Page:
I have a set of 130 measurements from about 30 different studies. I have made a random effects meta-analysis of SMD (standardised mean difference) and ROM (ratio of means). I used the DL (DerSimonian-Laird) method. I also made funnel plots to check for publication bias. The SMD funnel plot shows strange stripe like shapes, that I’m guessing are appearing, because multiple measurements from the same author/paper were used. Also I have not seen any instances, where ROM funnel plots were used to test publication bias, are ROM plots an appropriate way to test publication bias?

enter image description here


1 Answer 1


Yes, this is due to including multiple SMDs that are computed based on the same sample. Note that the plot shows the SMD values on the x-axis against their standard errors on the y-axis. The standard error of the SMD is computed (or better: can be estimated) with: $$SE = \sqrt{\frac{1}{n_1} + \frac{1}{n_2} + \frac{SMD^2}{2(n_1+n_2)}}.$$ Now imagine what will happen if you have multiple SMDs computed based on the same sample (so $n_1$ and $n_2$ stay fixed), but the observed SMD values differ. The larger the observed SMD, the larger the standard error (with the SE being smallest when the SMD is 0). So, you get these curves in the funnel plot that are in essence artificial. This reduces the usefulness of funnel plots (for detecting patterns that may be induced by possible publication bias).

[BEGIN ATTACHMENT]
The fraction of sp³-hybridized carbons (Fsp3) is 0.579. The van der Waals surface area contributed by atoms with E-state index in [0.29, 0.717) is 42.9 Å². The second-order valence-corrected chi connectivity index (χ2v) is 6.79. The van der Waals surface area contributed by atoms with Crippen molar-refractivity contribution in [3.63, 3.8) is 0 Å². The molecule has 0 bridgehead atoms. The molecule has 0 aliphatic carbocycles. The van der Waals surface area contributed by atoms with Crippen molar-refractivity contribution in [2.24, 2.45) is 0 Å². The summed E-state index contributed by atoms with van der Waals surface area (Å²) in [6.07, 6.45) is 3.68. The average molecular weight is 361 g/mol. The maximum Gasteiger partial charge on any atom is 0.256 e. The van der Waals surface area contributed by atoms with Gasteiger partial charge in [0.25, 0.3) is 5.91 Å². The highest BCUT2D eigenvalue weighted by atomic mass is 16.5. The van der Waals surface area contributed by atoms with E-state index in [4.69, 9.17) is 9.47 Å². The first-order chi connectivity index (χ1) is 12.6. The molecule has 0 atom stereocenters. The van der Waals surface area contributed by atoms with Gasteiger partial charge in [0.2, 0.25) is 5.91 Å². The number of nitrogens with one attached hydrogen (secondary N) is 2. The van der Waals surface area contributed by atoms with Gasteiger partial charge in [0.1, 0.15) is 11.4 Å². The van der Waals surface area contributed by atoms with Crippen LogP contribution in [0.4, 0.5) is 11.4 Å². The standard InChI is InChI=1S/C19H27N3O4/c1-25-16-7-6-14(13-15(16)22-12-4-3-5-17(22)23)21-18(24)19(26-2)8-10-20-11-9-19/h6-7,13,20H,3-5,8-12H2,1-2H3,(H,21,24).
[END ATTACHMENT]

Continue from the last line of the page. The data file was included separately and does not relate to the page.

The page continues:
The concept of a funnel plot is generic and not tied to any specific outcome measure. So, yes, you can also create funnel plots with ratios of means (ROMs) as your outcome measure.


Your Answer

By clicking “Post Your Answer”, you agree to our terms of service and acknowledge you have read our privacy policy.

Not the answer you're looking for? Browse other questions tagged or ask your own question.